Wednesday, February 16, 2011

Doll Festival

Though we are in coldest time of the year now, there’s a sign of spring in the air. Followed by the Japanese apricot blossoms, peach blossoms are to be in full bloom before long. Around that time, Hina-matsuri or Doll Festival is celebrated on March 3rd, hoping for the well-being of girls.

People begin to display Hina-dolls about half a month before that. It traces its origin to Nagashi-bina, literally means floating dolls, in a Heian Period (794-1192); In those days, combining children’s play with little dolls made of paper or clay  in the court  with the seasonal event of purification from Chinese origin, people used to float dolls down the river, believing it would take away evil spirits with them.

In Edo Period(1600-1867), the festival spread among ordinary people and they began to display the dolls of attendants, musicians, some others in traditional court dress of Heian Period, adding to the original emperor and empress on five or seven tiered stands, together with marital package. It became more elaborate and sophisticate.

These dolls came in to my house at the first festival of my daughter's in the year she was born. As my two daughters grew up, I neglected displaying the dolls. However, a few years ago, I took the trouble to take out dolls for the first time in years for some reason. I was relieved to find the dolls remained intact and undamaged despite a few moves before getting settled here. I felt sorry I had left them in the closet for a long time.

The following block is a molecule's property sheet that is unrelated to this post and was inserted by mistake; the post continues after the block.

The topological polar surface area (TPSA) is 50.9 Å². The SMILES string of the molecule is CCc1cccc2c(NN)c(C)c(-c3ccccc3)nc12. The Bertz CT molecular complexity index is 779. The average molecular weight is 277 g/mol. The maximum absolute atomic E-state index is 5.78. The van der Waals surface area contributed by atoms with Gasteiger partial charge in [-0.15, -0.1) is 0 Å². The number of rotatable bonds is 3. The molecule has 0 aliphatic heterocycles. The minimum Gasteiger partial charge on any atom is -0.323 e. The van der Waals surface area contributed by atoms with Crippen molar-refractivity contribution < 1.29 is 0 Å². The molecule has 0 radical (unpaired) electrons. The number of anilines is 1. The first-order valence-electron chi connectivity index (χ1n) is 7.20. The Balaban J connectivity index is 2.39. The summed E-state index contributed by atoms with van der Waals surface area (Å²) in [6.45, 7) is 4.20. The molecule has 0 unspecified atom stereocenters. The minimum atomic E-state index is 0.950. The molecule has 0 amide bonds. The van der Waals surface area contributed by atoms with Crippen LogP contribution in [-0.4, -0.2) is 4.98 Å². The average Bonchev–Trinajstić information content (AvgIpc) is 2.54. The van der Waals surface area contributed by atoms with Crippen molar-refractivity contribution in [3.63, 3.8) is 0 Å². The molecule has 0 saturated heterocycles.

Well, time passed and there seems to be a growing tendency among young people, not always “young” actually, not to want to tie the knot as early as they used to. My elder daughter is of an age or well past the age, I'm afraid, where they should ‘ve been married and have started a family. She is a working woman and living alone in Tokyo.

Once she said she knew how I felt and how I was worried about her, but she asked me to leave her alone saying she knew what she was doing. I’d say she is well-organized, considerate, reliable woman and I am proud of her. I sincerely hope she will meet the right partner and get round to getting her family.

This year I displayed the dolls again praying that the happy aura of the emperor and the empress will rub off on her. As a mighty cupid, I hope they will help her find the right partner as soon as possible. I think I can hear, “Don’t worry, count on us”

                         wooden Hina Dolls by carving with a single knife

Related Posts Plugin for WordPress, Blogger...